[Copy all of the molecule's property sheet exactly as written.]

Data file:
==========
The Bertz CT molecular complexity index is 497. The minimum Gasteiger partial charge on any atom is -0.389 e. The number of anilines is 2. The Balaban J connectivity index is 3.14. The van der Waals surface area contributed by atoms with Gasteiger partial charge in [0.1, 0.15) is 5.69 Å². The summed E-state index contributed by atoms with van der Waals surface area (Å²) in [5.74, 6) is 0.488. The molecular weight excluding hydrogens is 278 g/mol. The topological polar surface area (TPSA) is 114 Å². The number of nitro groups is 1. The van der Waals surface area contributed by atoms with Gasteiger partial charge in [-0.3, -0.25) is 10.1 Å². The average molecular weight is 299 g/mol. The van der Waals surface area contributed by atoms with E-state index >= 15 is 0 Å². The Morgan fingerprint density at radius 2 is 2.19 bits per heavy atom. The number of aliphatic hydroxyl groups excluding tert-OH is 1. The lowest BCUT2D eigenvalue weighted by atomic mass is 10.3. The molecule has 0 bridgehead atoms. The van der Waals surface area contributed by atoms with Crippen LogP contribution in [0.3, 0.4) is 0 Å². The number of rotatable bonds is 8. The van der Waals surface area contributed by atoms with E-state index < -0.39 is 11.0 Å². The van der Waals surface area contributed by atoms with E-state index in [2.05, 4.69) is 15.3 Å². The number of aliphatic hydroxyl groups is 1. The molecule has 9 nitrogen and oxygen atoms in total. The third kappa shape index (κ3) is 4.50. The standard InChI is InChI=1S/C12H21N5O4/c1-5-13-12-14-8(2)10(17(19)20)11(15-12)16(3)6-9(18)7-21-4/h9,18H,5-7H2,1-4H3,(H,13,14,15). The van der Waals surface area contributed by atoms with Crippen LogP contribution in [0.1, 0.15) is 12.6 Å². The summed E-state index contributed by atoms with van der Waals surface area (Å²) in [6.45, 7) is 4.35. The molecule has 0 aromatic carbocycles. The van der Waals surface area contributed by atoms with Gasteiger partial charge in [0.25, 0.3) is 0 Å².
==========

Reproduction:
The Bertz CT molecular complexity index is 497. The minimum Gasteiger partial charge on any atom is -0.389 e. The number of anilines is 2. The Balaban J connectivity index is 3.14. The van der Waals surface area contributed by atoms with Gasteiger partial charge in [0.1, 0.15) is 5.69 Å². The summed E-state index contributed by atoms with van der Waals surface area (Å²) in [5.74, 6) is 0.488. The molecular weight excluding hydrogens is 278 g/mol. The topological polar surface area (TPSA) is 114 Å². The number of nitro groups is 1. The van der Waals surface area contributed by atoms with Gasteiger partial charge in [-0.3, -0.25) is 10.1 Å². The average molecular weight is 299 g/mol. The van der Waals surface area contributed by atoms with E-state index >= 15 is 0 Å². The Morgan fingerprint density at radius 2 is 2.19 bits per heavy atom. The number of aliphatic hydroxyl groups excluding tert-OH is 1. The lowest BCUT2D eigenvalue weighted by atomic mass is 10.3. The molecule has 0 bridgehead atoms. The van der Waals surface area contributed by atoms with Crippen LogP contribution in [0.3, 0.4) is 0 Å². The number of rotatable bonds is 8. The van der Waals surface area contributed by atoms with E-state index < -0.39 is 11.0 Å². The van der Waals surface area contributed by atoms with E-state index in [2.05, 4.69) is 15.3 Å². The number of aliphatic hydroxyl groups is 1. The molecule has 9 nitrogen and oxygen atoms in total. The third kappa shape index (κ3) is 4.50. The standard InChI is InChI=1S/C12H21N5O4/c1-5-13-12-14-8(2)10(17(19)20)11(15-12)16(3)6-9(18)7-21-4/h9,18H,5-7H2,1-4H3,(H,13,14,15). The van der Waals surface area contributed by atoms with Crippen LogP contribution in [0.1, 0.15) is 12.6 Å². The summed E-state index contributed by atoms with van der Waals surface area (Å²) in [6.45, 7) is 4.35. The molecule has 0 aromatic carbocycles. The van der Waals surface area contributed by atoms with Gasteiger partial charge in [0.25, 0.3) is 0 Å².